I WISH someone had shared these learning resources with me when I started out – even though they probably didn’t exist then. And just to cover all bases, there are those types that only read their information, pulp snobs; for those people you can trudge through the official documentation. To be fair, there is a great deal of information not covered in these videos but you should read the docs when you run into trouble. To get started, this will help with a quick ramp-up.
First, check out The Vim Tutor. It’s not sexy but it has teeth. Not all vim tutor concepts are covered in the videos below. Just bite the bullet, commit one (1) weekend hour to it and you’ll be better-off in the long run. To begin, open a terminal and enter:
The vim guys will carry you from there. And don’t worry about mistakes. Every time you begin the tutorial, you will be working on a copy of it. It saves a temporary copy in the /tmp directory; eg: /tmp/tutorX17408. The last part of this file name should indicate a new copy of the tutorial is created every time you begin again. The last 6 characters will change every time. You can’t screw this up.
After that, check out these videos. There are lots of cool tips and tricks that will carry you through the rest of your life. If you pick up some of this now you are only making your life easier later. Give yourself a break, you deserve it:
- VimCasts.org – Linked directly from vim.org’s web site.
- Here are some video tutorials to cover even more vim-productivity ideas. There is some over lap here.
- Official vi (vim) home.
- Vim Cheat Sheet – simple, affordable; only the commonly used features. Check out other posts as well though.
Once you have a handle on vim, there are only a few real paths: edit configuration files and writing scripts. Configuration files will take care of themselves but when you start scripting there are some add-ons that will make your life easier.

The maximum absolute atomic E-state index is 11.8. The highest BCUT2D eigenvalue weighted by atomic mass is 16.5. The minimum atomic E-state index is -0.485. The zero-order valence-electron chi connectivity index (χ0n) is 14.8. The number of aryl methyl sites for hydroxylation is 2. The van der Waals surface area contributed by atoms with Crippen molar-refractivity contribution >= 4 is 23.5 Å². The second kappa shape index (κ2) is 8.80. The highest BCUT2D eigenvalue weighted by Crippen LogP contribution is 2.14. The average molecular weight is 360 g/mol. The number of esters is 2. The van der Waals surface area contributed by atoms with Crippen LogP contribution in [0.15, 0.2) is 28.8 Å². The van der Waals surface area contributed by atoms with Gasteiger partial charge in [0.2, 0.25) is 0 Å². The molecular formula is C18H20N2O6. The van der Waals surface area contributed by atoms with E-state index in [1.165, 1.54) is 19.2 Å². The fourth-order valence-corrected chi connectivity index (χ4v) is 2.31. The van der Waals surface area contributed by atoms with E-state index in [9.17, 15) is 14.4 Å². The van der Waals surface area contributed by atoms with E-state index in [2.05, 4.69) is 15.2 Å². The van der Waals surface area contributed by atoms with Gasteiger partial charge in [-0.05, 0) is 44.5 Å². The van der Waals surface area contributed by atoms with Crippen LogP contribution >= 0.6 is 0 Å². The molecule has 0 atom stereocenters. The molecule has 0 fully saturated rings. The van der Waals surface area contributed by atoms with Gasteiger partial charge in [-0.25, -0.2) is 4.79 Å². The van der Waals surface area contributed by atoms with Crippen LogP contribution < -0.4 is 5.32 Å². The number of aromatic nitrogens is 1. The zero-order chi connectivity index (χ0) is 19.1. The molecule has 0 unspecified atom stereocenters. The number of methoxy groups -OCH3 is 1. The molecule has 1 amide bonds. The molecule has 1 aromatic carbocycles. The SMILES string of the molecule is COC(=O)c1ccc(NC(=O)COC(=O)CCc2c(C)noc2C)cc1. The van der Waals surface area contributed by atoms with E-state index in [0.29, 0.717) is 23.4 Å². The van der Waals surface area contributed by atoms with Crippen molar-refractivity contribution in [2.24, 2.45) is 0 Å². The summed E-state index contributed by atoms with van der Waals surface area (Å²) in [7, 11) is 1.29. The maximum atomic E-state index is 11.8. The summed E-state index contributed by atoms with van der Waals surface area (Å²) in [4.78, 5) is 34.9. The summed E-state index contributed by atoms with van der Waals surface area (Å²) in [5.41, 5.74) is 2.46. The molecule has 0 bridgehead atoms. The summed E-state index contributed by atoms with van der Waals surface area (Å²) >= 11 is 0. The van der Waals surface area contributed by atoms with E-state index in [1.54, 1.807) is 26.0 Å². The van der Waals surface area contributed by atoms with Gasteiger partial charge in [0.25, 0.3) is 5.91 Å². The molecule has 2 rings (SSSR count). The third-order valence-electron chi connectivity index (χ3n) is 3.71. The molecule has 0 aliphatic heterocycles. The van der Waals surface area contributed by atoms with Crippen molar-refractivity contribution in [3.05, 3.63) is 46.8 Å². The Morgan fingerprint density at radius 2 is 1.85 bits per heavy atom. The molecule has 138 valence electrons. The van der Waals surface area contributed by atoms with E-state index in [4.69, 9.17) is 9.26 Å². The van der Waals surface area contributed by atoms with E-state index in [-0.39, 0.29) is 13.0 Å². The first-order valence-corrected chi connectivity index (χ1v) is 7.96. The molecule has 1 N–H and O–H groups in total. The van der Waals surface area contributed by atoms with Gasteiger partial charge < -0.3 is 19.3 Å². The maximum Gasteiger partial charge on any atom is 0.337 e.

VAM – Vim Addon Manager: this little wonder will simplify your life – if you can get it installed. We’ll talk more in-depth about that in another post. VAM helps you to easily install some things to make your life easier. snipmate is a good example; it performs auto completion of easy to complex code structures; everything from loops to arrays. You could do the extra work but, unless there is a nuclear holocaust and we all have to start over again, why would you?
Pathogen – This does the same thing as VAM but in a different way. If I didn’t start a “vi vs emacs” fight earlier, that last statement should do the trick.
Personally, I use VAM; I’ve chatted with Marc Weber and he’s a mad man willing to fight and die for his cause. This is the only type of person that should be writing software. Marc makes tools that make his coding life easier. If it’s a pain in the ass for Marc to code something, he updates his tools (like VAM) to reduce the pain in his ass. Due to his nature, he makes these tools available to us for free. No pain in Marc’s ass = no pain in your ass. Strangely, he has great patience for supporting his software as well. What more could you ask of a person?
So, vim – learn it, know it, love it – because you can’t live without it.